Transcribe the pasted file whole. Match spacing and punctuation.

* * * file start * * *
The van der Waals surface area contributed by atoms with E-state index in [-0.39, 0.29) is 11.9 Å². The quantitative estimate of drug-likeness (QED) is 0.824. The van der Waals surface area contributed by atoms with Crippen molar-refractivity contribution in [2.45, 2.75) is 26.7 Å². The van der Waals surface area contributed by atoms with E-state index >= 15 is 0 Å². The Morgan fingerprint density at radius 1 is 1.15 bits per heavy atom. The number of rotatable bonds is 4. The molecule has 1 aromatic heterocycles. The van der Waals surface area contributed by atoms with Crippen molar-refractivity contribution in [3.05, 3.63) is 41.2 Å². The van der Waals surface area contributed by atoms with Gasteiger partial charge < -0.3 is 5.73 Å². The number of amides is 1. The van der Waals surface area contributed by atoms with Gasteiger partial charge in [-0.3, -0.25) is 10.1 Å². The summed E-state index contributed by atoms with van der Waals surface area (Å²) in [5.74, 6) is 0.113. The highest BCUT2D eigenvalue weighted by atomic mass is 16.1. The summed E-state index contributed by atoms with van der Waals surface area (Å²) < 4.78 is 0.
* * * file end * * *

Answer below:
The van der Waals surface area contributed by atoms with E-state index in [-0.39, 0.29) is 11.9 Å². The quantitative estimate of drug-likeness (QED) is 0.824. The van der Waals surface area contributed by atoms with Crippen molar-refractivity contribution in [2.45, 2.75) is 26.7 Å². The van der Waals surface area contributed by atoms with E-state index >= 15 is 0 Å². The Morgan fingerprint density at radius 1 is 1.15 bits per heavy atom. The number of rotatable bonds is 4. The molecule has 1 aromatic heterocycles. The van der Waals surface area contributed by atoms with Crippen molar-refractivity contribution in [3.05, 3.63) is 41.2 Å². The van der Waals surface area contributed by atoms with Gasteiger partial charge < -0.3 is 5.73 Å². The number of amides is 1. The van der Waals surface area contributed by atoms with Gasteiger partial charge in [-0.3, -0.25) is 10.1 Å². The summed E-state index contributed by atoms with van der Waals surface area (Å²) in [5.74, 6) is 0.113. The highest BCUT2D eigenvalue weighted by atomic mass is 16.1. The summed E-state index contributed by atoms with van der Waals surface area (Å²) < 4.78 is 0.